The other well-known female Impressionist, Berthe Morisot, actually painted several dogs, but the most moving and personal is a sketchily finished image of her daughter Julie with a pet Greyhound, Young Woman and Her Greyhound Laërtes. Julie, in mourning for her recently deceased father, takes comfort in the company of her pet. Indeed, perhaps her mother keeps grief at bay through the act of painting, which her late husband (painter Edouard Manet’s brother) had encouraged, against convention. The dog was the gift of the poet Stéphane Mallarmé, a close family friend. There is a poignant allusion to family life in this representation of what remains of the family, as well as an echo of what has been lost. The empty chair, toward which Julie’s pet seems mournfully to gaze; the blank look on Julie’s face; and the incompleteness of the canvas itself seem to reference such emotions.
Speaking of Edouard Manet, there are a few exceptions to the rule that the Impressionists avoided the kind of pet portrait on which lesser artists might have built a career. The most interesting one is Manet’s picture of the Japanese Chin named Tama. The name means “jewel” in Japanese and suggests that such a rare breed was a treasure in Europe. Tama belonged to the well-known Parisian collector and connoisseur of Asian porcelains and decorative arts, Henri Cernuschi, whose former townhouse is now a museum that bears his name. Not content with an ordinary dog portrait, Manet showed the delicate and pampered creature in a yard with a little Japanese doll.
Those who knew Manet’s works might have recognized the parody of his own earlier painting of a women dressed as a toreador. In both instances, the flatness and frontality of the composition echo characteristics of Japanese prints. Even the bold lettering of the little dog’s name in this picture is a Western version of the calligraphy that often appears on Japanese works. Not only has Manet given us a charming portrait of a favorite pet, he has again referenced himself as an artist, one highly aware of cultural traditions in which both he and his patron share an interest. In another famous picture by Manet called simply The Artist, he showed Impressionist printmaker Marcellin Desboutin returning from a walk with a large Setter-like dog.
The Impressionist’s great predecessor and sometime-companion of Claude Monet, Realist Gustave Courbet, was one of the century’s greatest painters of animals. In several of his self-portraits, he is accompanied by a sleek black Spaniel. Monet himself seems to have ignored pet presences, even when Renoir, painting the same scene right next to him, recorded them. And we must certainly not forget Edgar Degas, whose famous portrait, The Bellelli Family, shows a Poodle or other small dog exiting a stuffy bourgeois interior to escape family conflict.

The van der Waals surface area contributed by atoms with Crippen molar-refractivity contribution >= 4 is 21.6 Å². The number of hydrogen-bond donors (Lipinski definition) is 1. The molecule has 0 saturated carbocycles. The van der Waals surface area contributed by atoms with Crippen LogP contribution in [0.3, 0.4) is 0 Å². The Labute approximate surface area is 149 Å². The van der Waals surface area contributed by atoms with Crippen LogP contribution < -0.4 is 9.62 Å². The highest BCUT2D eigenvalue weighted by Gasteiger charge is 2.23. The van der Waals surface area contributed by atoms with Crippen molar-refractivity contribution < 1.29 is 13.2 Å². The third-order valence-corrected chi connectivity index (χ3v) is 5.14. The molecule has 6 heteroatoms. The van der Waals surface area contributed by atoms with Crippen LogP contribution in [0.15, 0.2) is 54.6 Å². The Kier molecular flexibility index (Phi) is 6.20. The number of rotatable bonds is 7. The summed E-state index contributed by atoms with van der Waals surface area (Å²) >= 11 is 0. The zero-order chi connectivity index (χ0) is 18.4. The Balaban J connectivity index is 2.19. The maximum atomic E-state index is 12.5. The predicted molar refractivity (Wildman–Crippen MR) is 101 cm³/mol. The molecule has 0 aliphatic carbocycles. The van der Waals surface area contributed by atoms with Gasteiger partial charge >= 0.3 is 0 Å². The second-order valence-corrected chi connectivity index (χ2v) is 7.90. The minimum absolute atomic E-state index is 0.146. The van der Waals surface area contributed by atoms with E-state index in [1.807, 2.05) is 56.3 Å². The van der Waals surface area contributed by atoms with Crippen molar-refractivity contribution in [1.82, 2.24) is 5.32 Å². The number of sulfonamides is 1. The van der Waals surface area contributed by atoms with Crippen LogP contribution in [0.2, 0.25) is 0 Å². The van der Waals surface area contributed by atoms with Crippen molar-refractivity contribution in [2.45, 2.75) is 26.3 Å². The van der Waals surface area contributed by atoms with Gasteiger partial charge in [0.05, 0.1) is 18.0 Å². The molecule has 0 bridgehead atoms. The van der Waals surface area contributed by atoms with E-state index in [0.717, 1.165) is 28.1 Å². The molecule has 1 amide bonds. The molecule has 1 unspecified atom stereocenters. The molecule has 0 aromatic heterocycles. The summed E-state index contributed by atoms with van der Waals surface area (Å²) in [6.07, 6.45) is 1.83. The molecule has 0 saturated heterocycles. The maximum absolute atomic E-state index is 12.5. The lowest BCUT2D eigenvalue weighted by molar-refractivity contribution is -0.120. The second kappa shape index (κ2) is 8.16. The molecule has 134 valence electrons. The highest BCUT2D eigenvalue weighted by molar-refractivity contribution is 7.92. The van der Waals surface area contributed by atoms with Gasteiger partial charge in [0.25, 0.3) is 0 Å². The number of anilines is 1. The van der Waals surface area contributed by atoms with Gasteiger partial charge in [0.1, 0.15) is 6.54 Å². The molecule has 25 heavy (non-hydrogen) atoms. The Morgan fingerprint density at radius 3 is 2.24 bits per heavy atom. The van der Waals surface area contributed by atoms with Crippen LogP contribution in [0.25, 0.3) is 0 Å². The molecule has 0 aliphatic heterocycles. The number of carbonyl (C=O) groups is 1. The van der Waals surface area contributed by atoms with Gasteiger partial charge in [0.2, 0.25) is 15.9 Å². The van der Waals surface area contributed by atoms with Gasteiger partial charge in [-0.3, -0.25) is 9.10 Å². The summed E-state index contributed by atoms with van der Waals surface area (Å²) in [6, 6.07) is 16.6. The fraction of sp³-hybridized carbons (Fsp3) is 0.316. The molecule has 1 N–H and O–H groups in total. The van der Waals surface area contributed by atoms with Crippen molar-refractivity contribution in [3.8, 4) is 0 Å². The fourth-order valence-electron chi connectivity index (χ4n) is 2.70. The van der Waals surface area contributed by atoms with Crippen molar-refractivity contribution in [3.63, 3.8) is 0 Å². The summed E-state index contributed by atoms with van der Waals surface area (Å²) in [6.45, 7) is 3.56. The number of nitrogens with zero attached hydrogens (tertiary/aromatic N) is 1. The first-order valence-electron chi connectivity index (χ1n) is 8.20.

The Impressionist tradition of pets pictured in intimate interiors continued well into the 20th century. For example, in the charming Nude in Bathtub, Pierre Bonnard included a small Dachshund-type dog reclining on a rug, keeping his mistress company as she performs her bathing ritual. The painting, with its plethora of detail and bold composition, is typical of Bonnard’s work.
In a 19th-century book entitled L’Esprit des bêtes (The Mind of Beasts), a certain Alphonse Toussenel claimed: “In the beginning, God created man. Finding him weak, he gave him the dog. He charged the dog to see, hear, smell, and run for man.” He should have added “to provide friendship.” The spread of pet-keeping to the middle classes and its association with wholesomeness are modern phenomena. With their complete dependence and undying love, dogs complement human lives and become vehicles for emotional relationships. The diverse roles they play in Impressionist paintings acknowledge both the intelligence of dogs and their intimacy with their human companions.